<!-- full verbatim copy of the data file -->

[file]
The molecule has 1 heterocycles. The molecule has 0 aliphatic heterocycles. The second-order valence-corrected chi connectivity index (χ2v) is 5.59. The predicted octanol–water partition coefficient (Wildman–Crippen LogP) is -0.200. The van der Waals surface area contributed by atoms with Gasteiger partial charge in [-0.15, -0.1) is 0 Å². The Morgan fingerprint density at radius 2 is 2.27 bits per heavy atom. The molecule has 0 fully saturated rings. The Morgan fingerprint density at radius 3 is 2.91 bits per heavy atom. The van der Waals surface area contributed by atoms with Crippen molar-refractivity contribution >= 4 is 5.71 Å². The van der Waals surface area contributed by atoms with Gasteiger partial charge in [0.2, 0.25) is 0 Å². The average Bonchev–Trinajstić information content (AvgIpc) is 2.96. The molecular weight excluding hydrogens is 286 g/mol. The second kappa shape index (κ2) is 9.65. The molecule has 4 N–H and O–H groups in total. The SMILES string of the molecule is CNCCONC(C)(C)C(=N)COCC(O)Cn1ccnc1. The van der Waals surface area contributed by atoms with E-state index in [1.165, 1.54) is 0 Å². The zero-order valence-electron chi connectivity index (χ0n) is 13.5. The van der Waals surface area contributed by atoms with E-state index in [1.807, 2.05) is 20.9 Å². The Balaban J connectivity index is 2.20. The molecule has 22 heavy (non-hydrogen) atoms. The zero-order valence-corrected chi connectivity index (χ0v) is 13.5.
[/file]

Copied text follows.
The molecule has 1 heterocycles. The molecule has 0 aliphatic heterocycles. The second-order valence-corrected chi connectivity index (χ2v) is 5.59. The predicted octanol–water partition coefficient (Wildman–Crippen LogP) is -0.200. The van der Waals surface area contributed by atoms with Gasteiger partial charge in [-0.15, -0.1) is 0 Å². The Morgan fingerprint density at radius 2 is 2.27 bits per heavy atom. The molecule has 0 fully saturated rings. The Morgan fingerprint density at radius 3 is 2.91 bits per heavy atom. The van der Waals surface area contributed by atoms with Crippen molar-refractivity contribution >= 4 is 5.71 Å². The van der Waals surface area contributed by atoms with Gasteiger partial charge in [0.2, 0.25) is 0 Å². The average Bonchev–Trinajstić information content (AvgIpc) is 2.96. The molecular weight excluding hydrogens is 286 g/mol. The second kappa shape index (κ2) is 9.65. The molecule has 4 N–H and O–H groups in total. The SMILES string of the molecule is CNCCONC(C)(C)C(=N)COCC(O)Cn1ccnc1. The van der Waals surface area contributed by atoms with E-state index in [1.165, 1.54) is 0 Å². The zero-order valence-electron chi connectivity index (χ0n) is 13.5. The van der Waals surface area contributed by atoms with E-state index in [1.807, 2.05) is 20.9 Å². The Balaban J connectivity index is 2.20. The molecule has 22 heavy (non-hydrogen) atoms. The zero-order valence-corrected chi connectivity index (χ0v) is 13.5.